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When the Pope becomes the chaplain of Masonry|
On April 18, 2008, Benedict XVI went to the United Nations headquarters to officially commemorate the 60th anniversary of the promulgation of the Declaration of Human Rights. As anyone knows, this declaration closely follows the Declaration of the Rights of Man and Citizen of the French Revolution, inspired by the principles of the Enlightenment, which professes a system called Deism, a belief in a vague "god."
In his speech Benedict could not have been more admirative of this Masonic document. Indeed, he affirmed, "It is evident that the rights recognized and expounded in the Declaration apply to everyone by virtue of the common origin of the person, who remains the high-point of God's creative design for the world and for history." Therefore, the Pope conferred a kind of divine mission to this Declaration.
His eulogies of the revolutionary ideals were not limited to the Declaration. The institution of the UN itself, an organ to accomplish the goals of the Universal Republic dreamed of by Freemasonry, were also the object of his warm praise. He emphatically stated: "The United Nations embodies the aspiration for a greater degree of international ordering, inspired and governed by the principle of subsidiarity, and therefore capable of responding to the demands of the human family by means of binding international rules and structures capable of harmonizing the day-to-day unfolding of the lives of peoples."
Further on, he declared: "My presence in this Assembly is a sign of esteem for the United Nations, and it is intended to express the hope that the Organization will increasingly serve as a sign of unity between States and an instrument of service to the entire human family."
He also gave an account of the inter-confessional efforts of the Conciliar Church to build a Panreligion as a collaboration that should be placed under the hegemony of the UN. He said: "The United Nations can count on the results of the dialogue between religions, and can draw fruit from the willingness of believers to place their experiences at the service of the common good. Their task is to propose a vision of faith not in terms of intolerance, discrimination and conflict, but in terms of complete respect for truth, coexistence, rights and reconciliation."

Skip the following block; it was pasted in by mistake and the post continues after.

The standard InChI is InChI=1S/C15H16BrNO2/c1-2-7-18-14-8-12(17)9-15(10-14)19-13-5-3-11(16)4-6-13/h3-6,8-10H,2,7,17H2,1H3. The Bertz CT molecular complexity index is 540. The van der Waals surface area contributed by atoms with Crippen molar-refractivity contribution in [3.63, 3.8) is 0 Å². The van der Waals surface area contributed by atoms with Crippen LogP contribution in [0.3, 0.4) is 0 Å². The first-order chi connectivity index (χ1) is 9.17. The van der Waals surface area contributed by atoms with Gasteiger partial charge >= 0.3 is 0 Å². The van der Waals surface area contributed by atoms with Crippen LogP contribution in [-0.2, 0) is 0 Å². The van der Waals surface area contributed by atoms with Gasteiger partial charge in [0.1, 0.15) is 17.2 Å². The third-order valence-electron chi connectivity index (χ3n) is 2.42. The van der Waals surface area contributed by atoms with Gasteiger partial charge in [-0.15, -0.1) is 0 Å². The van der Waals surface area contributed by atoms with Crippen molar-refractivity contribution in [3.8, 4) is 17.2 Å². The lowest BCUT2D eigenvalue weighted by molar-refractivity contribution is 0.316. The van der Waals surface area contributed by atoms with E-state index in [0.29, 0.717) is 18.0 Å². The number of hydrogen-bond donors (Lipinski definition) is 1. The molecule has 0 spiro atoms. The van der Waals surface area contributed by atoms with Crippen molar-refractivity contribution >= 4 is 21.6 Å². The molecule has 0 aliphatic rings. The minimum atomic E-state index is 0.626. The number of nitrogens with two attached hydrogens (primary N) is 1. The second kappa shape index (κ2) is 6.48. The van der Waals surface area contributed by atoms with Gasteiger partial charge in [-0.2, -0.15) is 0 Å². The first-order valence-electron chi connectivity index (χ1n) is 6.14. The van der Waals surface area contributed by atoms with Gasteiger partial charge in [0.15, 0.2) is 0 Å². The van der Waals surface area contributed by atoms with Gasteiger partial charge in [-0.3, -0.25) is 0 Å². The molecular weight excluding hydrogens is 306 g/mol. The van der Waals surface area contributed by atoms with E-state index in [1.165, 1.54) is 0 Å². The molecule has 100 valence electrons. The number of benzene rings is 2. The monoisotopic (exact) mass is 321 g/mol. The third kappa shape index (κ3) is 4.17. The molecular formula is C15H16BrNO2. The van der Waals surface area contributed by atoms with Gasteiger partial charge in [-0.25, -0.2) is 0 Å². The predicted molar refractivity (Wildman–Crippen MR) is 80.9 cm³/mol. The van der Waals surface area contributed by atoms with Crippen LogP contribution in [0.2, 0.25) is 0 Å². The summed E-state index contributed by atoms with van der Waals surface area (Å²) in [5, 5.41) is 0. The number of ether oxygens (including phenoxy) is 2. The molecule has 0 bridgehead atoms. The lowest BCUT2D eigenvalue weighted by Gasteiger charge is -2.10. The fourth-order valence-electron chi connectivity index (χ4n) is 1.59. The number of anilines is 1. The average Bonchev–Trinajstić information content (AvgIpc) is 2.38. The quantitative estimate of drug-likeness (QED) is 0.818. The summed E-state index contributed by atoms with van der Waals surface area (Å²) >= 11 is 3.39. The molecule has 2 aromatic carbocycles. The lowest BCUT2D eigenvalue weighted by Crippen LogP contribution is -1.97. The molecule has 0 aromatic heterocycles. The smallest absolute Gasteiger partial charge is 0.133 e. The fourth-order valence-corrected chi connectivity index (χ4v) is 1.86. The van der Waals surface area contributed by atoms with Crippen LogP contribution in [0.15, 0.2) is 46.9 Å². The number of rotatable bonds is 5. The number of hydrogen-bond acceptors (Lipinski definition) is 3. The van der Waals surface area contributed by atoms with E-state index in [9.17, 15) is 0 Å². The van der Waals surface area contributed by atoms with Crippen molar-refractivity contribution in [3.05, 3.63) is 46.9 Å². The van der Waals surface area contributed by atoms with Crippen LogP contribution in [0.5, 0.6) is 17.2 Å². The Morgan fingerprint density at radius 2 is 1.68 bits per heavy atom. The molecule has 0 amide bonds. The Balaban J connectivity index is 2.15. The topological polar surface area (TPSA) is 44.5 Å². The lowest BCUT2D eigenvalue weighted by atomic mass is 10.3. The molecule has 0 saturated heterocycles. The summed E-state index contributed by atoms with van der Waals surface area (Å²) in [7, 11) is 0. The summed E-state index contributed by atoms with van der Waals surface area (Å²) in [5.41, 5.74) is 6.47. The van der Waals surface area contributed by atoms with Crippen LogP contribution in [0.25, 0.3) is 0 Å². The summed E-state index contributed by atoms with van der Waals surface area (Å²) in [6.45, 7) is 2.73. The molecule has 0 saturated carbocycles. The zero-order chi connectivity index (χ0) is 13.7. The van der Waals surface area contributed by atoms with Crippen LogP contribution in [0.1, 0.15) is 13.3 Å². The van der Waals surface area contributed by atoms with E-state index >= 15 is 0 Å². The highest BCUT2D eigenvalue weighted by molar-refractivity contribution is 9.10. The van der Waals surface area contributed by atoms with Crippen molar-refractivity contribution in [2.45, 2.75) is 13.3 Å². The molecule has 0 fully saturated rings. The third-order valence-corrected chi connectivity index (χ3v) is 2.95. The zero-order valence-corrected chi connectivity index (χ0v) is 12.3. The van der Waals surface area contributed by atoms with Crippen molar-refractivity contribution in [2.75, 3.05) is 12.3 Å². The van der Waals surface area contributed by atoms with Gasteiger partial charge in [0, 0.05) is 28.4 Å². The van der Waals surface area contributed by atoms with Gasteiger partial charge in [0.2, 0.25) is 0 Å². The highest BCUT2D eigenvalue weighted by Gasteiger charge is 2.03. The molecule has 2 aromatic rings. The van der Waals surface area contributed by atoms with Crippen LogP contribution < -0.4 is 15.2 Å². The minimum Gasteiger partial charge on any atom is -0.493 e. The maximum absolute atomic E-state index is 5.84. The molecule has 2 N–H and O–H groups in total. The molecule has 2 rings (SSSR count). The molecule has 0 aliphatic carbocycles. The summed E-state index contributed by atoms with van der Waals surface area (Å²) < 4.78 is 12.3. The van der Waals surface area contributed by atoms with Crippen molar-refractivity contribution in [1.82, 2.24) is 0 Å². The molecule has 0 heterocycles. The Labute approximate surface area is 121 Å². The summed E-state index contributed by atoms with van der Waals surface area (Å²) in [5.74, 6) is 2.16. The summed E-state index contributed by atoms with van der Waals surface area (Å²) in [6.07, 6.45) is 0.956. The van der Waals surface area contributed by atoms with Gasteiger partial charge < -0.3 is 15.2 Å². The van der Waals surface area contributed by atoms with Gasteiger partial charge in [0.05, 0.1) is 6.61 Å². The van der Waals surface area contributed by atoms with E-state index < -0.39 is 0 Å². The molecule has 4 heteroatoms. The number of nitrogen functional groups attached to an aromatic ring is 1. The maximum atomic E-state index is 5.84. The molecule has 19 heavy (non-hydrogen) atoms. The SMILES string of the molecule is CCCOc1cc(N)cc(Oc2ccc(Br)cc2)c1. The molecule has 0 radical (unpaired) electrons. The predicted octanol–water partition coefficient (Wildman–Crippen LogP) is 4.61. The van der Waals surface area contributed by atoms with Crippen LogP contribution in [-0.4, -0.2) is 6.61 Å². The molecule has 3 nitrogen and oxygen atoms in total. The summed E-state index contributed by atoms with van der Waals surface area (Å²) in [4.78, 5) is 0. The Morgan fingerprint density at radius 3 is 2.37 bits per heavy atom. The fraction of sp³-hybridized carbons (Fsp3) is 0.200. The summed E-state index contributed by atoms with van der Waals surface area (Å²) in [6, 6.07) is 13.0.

He ended his speech by declaring the Holy See itself a type of subordinate of the UN when he affirmed: "The Holy See has always had a place at the assemblies of the Nations, thereby manifesting its specific character as a subject in the international domain ... The United Nations remains a privileged setting in which the Church is committed to contributing her experience in humanity ... and placing it at the disposal of all members of the international community."
It is not difficult to see that Benedict XVI took upon himself the role of a chaplain of the UN, who supports its actions wholeheartedly. A chaplain of the UN is in effect the same as to say, a chaplain of Masonry.
Below first row, he blesses a flag of the UN that was damaged by a car bomb in Iraq. Second row, during his speech. Third row, an overview of the assembly hall with Benedict at the podium. Last row, at right, he poses with the president and the secretary of the UN in turn.
Excerpts from the official English text of the speech distributed by both the Holy See and the UN.
For the complete text click here
Photos from Los Angeles Times, April 19, 2008
Reuters, MSNBC, L'Osservatore Romano & AF
Posted April 20, 2008
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